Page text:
Working outside the country can be an exciting and rewarding experience, but how exactly can you make it happen? Finding work abroad is different from finding work close to home, but a few simple tips can help you land an international job that is perfect for you.
Talk to your current employer.
If you currently work for a large company, they might have an ambassador program or something similar that could get you a position abroad. One great thing about this is that companies that offer something like this tend to help out with moving logistics and expenses. Of course, if you go this route, you may not have as much of a say as to where you end up or how long you’ll be there for.
Use your network.
A strong network is any professional’s best friend. Once you’ve decided you want to find a job internationally, spread the word among your friends, family, and colleagues. Do you know anyone currently working abroad, or someone who has worked abroad in the past? Do they have any helpful connections or advice? Who do you know that lives outside the country that might be able to make an introduction for you? When you tap into your network, you improve your chances of landing a job internationally.
Know where you want to go.
If your current employer doesn’t offer such an option, and you don’t have any international connections, then you get to start from square one. In this case, that’s the “where.” Where do you want to work and live? Consider language, climate, culture, economy, cost of living, cuisine, and so on. Every aspect of life in that new country is going to affect your experience, so do your research. If you already speak a foreign language, countries that use that language should definitely be on your short list, as that can be a huge asset to your job search.
Research the job market in that country.
Use international news outlets to get in tune with what is going on in your country of choice. Maybe there’s a specific region that is attracting top talent in the tech industry. Maybe a prominent company has just announced an upcoming round of layoffs. Information like this can clue you in to the types of positions and/or companies you should pursue.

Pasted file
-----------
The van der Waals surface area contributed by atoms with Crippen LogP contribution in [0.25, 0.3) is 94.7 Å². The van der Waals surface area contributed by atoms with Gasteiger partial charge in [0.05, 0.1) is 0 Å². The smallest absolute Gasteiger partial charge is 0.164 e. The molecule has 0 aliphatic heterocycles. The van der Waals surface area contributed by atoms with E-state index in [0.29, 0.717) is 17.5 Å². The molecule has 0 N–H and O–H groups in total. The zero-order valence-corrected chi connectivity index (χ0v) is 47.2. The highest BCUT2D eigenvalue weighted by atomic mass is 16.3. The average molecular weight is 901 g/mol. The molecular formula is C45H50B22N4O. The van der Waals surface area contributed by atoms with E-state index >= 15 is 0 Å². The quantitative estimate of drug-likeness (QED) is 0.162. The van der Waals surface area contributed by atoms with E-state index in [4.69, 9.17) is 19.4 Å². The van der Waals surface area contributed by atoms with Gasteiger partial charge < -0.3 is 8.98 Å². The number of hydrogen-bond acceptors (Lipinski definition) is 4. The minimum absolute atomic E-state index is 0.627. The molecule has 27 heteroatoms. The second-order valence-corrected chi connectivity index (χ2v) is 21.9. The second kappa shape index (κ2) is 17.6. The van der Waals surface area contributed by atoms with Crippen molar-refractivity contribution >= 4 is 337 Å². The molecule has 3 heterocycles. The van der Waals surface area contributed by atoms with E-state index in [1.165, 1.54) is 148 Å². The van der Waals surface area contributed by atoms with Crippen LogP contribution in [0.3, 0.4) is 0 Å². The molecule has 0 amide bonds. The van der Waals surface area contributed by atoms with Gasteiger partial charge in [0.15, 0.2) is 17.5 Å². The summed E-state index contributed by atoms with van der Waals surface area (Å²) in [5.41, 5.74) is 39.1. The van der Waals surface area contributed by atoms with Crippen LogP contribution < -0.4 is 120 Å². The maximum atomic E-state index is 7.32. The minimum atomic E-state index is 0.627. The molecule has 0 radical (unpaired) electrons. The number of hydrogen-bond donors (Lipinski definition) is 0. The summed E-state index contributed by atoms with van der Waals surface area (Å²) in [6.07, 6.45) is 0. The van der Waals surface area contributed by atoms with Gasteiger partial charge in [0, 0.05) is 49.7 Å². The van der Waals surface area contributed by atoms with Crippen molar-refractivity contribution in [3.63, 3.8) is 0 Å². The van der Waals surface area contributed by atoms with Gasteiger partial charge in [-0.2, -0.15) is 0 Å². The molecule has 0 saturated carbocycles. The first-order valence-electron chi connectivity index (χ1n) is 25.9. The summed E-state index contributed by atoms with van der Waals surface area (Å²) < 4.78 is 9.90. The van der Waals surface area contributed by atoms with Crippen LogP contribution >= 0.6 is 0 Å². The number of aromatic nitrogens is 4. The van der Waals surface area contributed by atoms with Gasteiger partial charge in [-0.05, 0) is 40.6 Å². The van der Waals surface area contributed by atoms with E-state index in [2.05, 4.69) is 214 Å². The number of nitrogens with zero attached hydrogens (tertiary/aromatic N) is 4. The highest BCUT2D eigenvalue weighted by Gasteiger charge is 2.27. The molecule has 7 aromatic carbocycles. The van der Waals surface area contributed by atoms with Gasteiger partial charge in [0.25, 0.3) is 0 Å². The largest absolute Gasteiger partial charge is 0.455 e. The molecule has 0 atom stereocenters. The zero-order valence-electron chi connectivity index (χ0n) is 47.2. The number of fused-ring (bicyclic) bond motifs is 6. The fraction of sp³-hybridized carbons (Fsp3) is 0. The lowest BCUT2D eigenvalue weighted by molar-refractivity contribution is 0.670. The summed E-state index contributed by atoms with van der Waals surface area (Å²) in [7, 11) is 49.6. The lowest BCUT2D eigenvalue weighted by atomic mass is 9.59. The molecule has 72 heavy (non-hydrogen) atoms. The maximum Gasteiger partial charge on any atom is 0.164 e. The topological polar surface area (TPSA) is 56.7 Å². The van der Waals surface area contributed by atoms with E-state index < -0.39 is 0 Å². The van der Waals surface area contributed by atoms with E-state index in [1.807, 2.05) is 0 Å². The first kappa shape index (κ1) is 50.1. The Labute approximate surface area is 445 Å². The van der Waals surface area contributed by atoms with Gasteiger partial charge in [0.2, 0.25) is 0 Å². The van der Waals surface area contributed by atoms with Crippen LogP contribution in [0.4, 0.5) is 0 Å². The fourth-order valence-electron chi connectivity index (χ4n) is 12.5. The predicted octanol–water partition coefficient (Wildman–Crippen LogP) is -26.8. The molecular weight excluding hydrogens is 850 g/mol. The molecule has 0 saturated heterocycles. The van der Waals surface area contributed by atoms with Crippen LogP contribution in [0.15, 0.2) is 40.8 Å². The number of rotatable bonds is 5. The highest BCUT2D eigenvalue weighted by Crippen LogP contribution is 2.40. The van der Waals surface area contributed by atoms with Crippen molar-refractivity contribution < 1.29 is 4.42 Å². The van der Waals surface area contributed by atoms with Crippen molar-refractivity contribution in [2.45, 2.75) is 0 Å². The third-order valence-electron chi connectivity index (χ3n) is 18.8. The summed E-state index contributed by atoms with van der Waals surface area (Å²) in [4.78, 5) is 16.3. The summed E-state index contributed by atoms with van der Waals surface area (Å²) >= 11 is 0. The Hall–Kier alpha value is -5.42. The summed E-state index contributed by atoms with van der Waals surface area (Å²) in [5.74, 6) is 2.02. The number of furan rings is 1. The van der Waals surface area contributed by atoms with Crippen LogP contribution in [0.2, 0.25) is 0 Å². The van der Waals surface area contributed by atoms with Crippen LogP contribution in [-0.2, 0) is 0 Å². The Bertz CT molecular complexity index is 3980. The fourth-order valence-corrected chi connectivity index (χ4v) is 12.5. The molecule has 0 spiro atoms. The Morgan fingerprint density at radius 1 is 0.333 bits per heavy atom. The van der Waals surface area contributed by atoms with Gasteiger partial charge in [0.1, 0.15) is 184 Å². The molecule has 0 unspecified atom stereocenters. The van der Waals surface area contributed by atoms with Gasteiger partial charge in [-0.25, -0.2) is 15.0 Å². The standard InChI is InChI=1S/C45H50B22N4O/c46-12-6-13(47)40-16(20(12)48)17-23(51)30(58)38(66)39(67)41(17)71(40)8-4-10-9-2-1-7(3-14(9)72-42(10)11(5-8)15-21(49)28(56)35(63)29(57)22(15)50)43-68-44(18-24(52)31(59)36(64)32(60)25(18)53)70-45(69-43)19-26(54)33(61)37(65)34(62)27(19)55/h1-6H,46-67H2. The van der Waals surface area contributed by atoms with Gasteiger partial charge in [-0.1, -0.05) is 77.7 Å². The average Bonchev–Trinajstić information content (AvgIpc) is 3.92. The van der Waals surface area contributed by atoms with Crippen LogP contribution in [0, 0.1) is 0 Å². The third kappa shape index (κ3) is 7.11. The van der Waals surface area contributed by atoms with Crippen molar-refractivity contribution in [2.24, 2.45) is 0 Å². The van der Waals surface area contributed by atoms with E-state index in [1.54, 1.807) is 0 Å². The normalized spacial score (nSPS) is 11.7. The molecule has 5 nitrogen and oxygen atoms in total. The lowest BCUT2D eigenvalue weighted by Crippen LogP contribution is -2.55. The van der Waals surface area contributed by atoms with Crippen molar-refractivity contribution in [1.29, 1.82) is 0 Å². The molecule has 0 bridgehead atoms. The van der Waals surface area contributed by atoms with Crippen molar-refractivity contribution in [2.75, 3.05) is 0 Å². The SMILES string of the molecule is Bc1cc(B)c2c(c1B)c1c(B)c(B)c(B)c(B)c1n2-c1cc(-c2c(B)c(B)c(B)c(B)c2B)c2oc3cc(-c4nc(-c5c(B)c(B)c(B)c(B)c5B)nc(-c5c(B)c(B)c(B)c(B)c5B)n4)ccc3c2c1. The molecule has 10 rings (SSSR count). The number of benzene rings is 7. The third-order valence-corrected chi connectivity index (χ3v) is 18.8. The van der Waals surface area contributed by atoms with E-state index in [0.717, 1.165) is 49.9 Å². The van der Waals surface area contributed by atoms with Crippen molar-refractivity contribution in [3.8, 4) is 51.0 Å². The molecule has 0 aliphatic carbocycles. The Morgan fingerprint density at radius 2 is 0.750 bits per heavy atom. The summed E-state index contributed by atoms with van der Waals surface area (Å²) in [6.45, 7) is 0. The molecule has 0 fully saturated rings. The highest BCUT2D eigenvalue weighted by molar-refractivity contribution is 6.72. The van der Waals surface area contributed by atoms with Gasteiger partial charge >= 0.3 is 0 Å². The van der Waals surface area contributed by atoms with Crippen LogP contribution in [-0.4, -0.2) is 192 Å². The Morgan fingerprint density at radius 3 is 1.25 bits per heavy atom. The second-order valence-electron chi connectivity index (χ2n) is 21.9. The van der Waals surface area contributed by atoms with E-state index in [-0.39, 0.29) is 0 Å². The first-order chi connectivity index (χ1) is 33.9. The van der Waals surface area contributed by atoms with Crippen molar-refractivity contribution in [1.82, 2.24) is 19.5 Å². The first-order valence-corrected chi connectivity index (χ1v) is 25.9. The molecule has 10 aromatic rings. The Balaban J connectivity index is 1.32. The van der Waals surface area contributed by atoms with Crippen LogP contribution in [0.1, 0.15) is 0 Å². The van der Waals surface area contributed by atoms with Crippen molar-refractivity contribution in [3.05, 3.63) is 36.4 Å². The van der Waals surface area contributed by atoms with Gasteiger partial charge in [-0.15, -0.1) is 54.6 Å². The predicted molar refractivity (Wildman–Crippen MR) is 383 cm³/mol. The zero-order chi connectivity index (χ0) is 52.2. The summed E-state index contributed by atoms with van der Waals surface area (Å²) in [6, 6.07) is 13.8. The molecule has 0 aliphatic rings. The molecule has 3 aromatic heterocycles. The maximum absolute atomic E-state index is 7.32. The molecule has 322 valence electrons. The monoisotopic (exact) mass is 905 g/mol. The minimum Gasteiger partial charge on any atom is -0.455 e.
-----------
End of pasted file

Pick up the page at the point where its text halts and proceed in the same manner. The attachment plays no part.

Become familiar with hiring customs in that country.
Did you know that it is common for Japanese resumes to be handwritten on a special form? Or that a psychological exam is a typical part of the hiring process in Argentina? Different countries have different customs when it comes to recruiting and hiring, and you don’t want to embarrass yourself by not knowing them. Do your homework.
Polish your resume.
A resume is an important tool for any job candidate, but if you’re trying to land a job internationally, your resume really has to impress. Essentially, you have to convince the company that you are worth whatever “hassle” relocating you might bring. That means you should have an impressive and persuasive cover letter, along with a thorough and comprehensive resume (both of which follow that country’s best practices, of course). This is your chance to make a stellar first impression.
If you’re looking for a job on the other side of the world, you’re going to have to be willing to be flexible with your availability. Interviews may get scheduled for “off” hours, you might have to travel on fairly short notice, etc. As the job seeker, it’s up to you to accommodate their schedule.
Finding a job internationally can seem stressful at first, but remember: people do this all the time. As long as you’re willing to put in the work, you can find a job abroad that is the perfect fit for you. Stay committed, be resourceful, and soon enough, you’ll be packing your bags.
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